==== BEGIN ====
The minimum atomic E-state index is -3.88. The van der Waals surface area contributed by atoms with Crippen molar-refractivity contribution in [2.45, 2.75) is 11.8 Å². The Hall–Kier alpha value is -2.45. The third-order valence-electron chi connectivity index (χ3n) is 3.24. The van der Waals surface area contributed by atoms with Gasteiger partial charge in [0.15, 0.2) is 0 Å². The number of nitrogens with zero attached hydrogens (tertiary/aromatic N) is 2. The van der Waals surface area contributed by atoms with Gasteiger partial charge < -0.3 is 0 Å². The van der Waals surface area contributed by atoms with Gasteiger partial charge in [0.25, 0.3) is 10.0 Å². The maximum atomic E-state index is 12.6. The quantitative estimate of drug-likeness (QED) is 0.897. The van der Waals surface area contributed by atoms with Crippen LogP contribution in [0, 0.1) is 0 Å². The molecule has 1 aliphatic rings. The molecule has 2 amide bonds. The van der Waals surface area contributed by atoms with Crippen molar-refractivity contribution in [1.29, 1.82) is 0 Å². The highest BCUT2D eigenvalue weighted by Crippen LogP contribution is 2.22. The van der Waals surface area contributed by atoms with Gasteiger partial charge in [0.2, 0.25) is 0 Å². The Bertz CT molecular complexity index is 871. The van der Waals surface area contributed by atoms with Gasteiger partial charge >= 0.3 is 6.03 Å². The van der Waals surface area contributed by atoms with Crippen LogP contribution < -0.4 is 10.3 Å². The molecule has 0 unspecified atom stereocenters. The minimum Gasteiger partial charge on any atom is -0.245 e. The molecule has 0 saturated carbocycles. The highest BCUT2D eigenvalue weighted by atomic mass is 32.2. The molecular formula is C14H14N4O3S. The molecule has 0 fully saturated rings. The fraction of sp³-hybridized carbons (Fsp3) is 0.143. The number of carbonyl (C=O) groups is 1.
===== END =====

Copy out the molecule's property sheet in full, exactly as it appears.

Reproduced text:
The minimum atomic E-state index is -3.88. The van der Waals surface area contributed by atoms with Crippen molar-refractivity contribution in [2.45, 2.75) is 11.8 Å². The Hall–Kier alpha value is -2.45. The third-order valence-electron chi connectivity index (χ3n) is 3.24. The van der Waals surface area contributed by atoms with Gasteiger partial charge in [0.15, 0.2) is 0 Å². The number of nitrogens with zero attached hydrogens (tertiary/aromatic N) is 2. The van der Waals surface area contributed by atoms with Gasteiger partial charge < -0.3 is 0 Å². The van der Waals surface area contributed by atoms with Gasteiger partial charge in [0.25, 0.3) is 10.0 Å². The maximum atomic E-state index is 12.6. The quantitative estimate of drug-likeness (QED) is 0.897. The van der Waals surface area contributed by atoms with Crippen LogP contribution in [0, 0.1) is 0 Å². The molecule has 1 aliphatic rings. The molecule has 2 amide bonds. The van der Waals surface area contributed by atoms with Crippen molar-refractivity contribution in [1.29, 1.82) is 0 Å². The highest BCUT2D eigenvalue weighted by Crippen LogP contribution is 2.22. The van der Waals surface area contributed by atoms with Gasteiger partial charge in [0.2, 0.25) is 0 Å². The Bertz CT molecular complexity index is 871. The van der Waals surface area contributed by atoms with Gasteiger partial charge >= 0.3 is 6.03 Å². The van der Waals surface area contributed by atoms with Crippen LogP contribution < -0.4 is 10.3 Å². The molecule has 0 unspecified atom stereocenters. The minimum Gasteiger partial charge on any atom is -0.245 e. The molecule has 0 saturated carbocycles. The highest BCUT2D eigenvalue weighted by atomic mass is 32.2. The molecular formula is C14H14N4O3S. The molecule has 0 fully saturated rings. The fraction of sp³-hybridized carbons (Fsp3) is 0.143. The number of carbonyl (C=O) groups is 1.